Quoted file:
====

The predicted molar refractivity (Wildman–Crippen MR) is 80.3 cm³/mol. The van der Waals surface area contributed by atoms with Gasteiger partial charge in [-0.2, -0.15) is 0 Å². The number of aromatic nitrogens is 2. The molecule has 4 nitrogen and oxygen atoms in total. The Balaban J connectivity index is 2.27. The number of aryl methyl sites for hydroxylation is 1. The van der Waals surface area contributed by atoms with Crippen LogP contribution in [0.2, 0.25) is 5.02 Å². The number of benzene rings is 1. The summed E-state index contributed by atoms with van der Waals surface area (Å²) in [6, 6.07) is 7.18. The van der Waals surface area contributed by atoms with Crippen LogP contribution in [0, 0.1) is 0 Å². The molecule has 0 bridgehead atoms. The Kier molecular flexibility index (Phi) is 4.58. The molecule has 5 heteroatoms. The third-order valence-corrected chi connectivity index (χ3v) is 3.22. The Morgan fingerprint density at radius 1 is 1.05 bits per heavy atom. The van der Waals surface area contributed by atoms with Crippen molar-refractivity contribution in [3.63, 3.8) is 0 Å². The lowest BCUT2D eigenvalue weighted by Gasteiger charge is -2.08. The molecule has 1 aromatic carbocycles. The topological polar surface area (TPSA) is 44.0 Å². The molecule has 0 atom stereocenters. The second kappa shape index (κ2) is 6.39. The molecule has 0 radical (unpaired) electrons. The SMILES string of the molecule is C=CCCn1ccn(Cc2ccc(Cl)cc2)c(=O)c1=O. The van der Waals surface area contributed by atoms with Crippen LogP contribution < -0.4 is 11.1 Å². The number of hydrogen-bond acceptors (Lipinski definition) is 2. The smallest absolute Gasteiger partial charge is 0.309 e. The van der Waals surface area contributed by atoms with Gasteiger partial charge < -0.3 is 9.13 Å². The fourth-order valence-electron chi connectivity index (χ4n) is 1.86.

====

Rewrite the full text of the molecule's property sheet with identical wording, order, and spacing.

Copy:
The predicted molar refractivity (Wildman–Crippen MR) is 80.3 cm³/mol. The van der Waals surface area contributed by atoms with Gasteiger partial charge in [-0.2, -0.15) is 0 Å². The number of aromatic nitrogens is 2. The molecule has 4 nitrogen and oxygen atoms in total. The Balaban J connectivity index is 2.27. The number of aryl methyl sites for hydroxylation is 1. The van der Waals surface area contributed by atoms with Crippen LogP contribution in [0.2, 0.25) is 5.02 Å². The number of benzene rings is 1. The summed E-state index contributed by atoms with van der Waals surface area (Å²) in [6, 6.07) is 7.18. The van der Waals surface area contributed by atoms with Crippen LogP contribution in [0, 0.1) is 0 Å². The molecule has 0 bridgehead atoms. The Kier molecular flexibility index (Phi) is 4.58. The molecule has 5 heteroatoms. The third-order valence-corrected chi connectivity index (χ3v) is 3.22. The Morgan fingerprint density at radius 1 is 1.05 bits per heavy atom. The van der Waals surface area contributed by atoms with Crippen molar-refractivity contribution in [3.63, 3.8) is 0 Å². The lowest BCUT2D eigenvalue weighted by Gasteiger charge is -2.08. The molecule has 1 aromatic carbocycles. The topological polar surface area (TPSA) is 44.0 Å². The molecule has 0 atom stereocenters. The second kappa shape index (κ2) is 6.39. The molecule has 0 radical (unpaired) electrons. The SMILES string of the molecule is C=CCCn1ccn(Cc2ccc(Cl)cc2)c(=O)c1=O. The van der Waals surface area contributed by atoms with Crippen LogP contribution < -0.4 is 11.1 Å². The number of hydrogen-bond acceptors (Lipinski definition) is 2. The smallest absolute Gasteiger partial charge is 0.309 e. The van der Waals surface area contributed by atoms with Gasteiger partial charge < -0.3 is 9.13 Å². The fourth-order valence-electron chi connectivity index (χ4n) is 1.86.